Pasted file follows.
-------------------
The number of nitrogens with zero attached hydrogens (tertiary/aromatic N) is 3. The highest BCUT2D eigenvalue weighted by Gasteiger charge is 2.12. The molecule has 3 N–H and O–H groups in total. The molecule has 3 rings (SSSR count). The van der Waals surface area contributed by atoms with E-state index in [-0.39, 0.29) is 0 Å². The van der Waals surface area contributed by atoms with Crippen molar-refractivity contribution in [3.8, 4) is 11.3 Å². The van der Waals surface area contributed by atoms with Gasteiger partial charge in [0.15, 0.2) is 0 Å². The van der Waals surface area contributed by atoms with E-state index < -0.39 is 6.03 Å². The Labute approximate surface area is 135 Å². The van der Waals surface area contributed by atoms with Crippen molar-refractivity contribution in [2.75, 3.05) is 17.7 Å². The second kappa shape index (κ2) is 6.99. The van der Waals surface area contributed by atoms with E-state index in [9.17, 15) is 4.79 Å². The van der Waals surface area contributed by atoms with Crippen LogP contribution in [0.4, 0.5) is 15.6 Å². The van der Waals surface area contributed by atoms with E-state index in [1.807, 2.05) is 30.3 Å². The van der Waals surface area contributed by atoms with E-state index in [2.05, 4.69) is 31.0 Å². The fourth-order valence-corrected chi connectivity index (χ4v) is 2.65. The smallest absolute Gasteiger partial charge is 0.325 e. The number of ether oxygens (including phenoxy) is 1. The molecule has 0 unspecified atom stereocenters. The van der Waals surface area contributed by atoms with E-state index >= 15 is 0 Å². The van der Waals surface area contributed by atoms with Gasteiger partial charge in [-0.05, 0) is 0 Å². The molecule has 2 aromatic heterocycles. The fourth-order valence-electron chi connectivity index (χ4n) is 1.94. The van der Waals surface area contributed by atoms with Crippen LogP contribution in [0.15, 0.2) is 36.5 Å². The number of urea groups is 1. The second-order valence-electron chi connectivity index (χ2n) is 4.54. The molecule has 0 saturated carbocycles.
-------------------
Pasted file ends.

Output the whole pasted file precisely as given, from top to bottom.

The number of nitrogens with zero attached hydrogens (tertiary/aromatic N) is 3. The highest BCUT2D eigenvalue weighted by Gasteiger charge is 2.12. The molecule has 3 N–H and O–H groups in total. The molecule has 3 rings (SSSR count). The van der Waals surface area contributed by atoms with E-state index in [-0.39, 0.29) is 0 Å². The van der Waals surface area contributed by atoms with Crippen molar-refractivity contribution in [3.8, 4) is 11.3 Å². The van der Waals surface area contributed by atoms with Gasteiger partial charge in [0.15, 0.2) is 0 Å². The van der Waals surface area contributed by atoms with E-state index < -0.39 is 6.03 Å². The Labute approximate surface area is 135 Å². The van der Waals surface area contributed by atoms with Crippen molar-refractivity contribution in [2.75, 3.05) is 17.7 Å². The second kappa shape index (κ2) is 6.99. The van der Waals surface area contributed by atoms with E-state index in [9.17, 15) is 4.79 Å². The van der Waals surface area contributed by atoms with Crippen LogP contribution in [0.4, 0.5) is 15.6 Å². The van der Waals surface area contributed by atoms with E-state index in [1.807, 2.05) is 30.3 Å². The van der Waals surface area contributed by atoms with E-state index in [2.05, 4.69) is 31.0 Å². The fourth-order valence-corrected chi connectivity index (χ4v) is 2.65. The smallest absolute Gasteiger partial charge is 0.325 e. The number of ether oxygens (including phenoxy) is 1. The molecule has 0 unspecified atom stereocenters. The van der Waals surface area contributed by atoms with E-state index >= 15 is 0 Å². The van der Waals surface area contributed by atoms with Gasteiger partial charge in [-0.05, 0) is 0 Å². The molecule has 2 aromatic heterocycles. The fourth-order valence-electron chi connectivity index (χ4n) is 1.94. The van der Waals surface area contributed by atoms with Crippen LogP contribution in [0.15, 0.2) is 36.5 Å². The number of urea groups is 1. The second-order valence-electron chi connectivity index (χ2n) is 4.54. The molecule has 0 saturated carbocycles.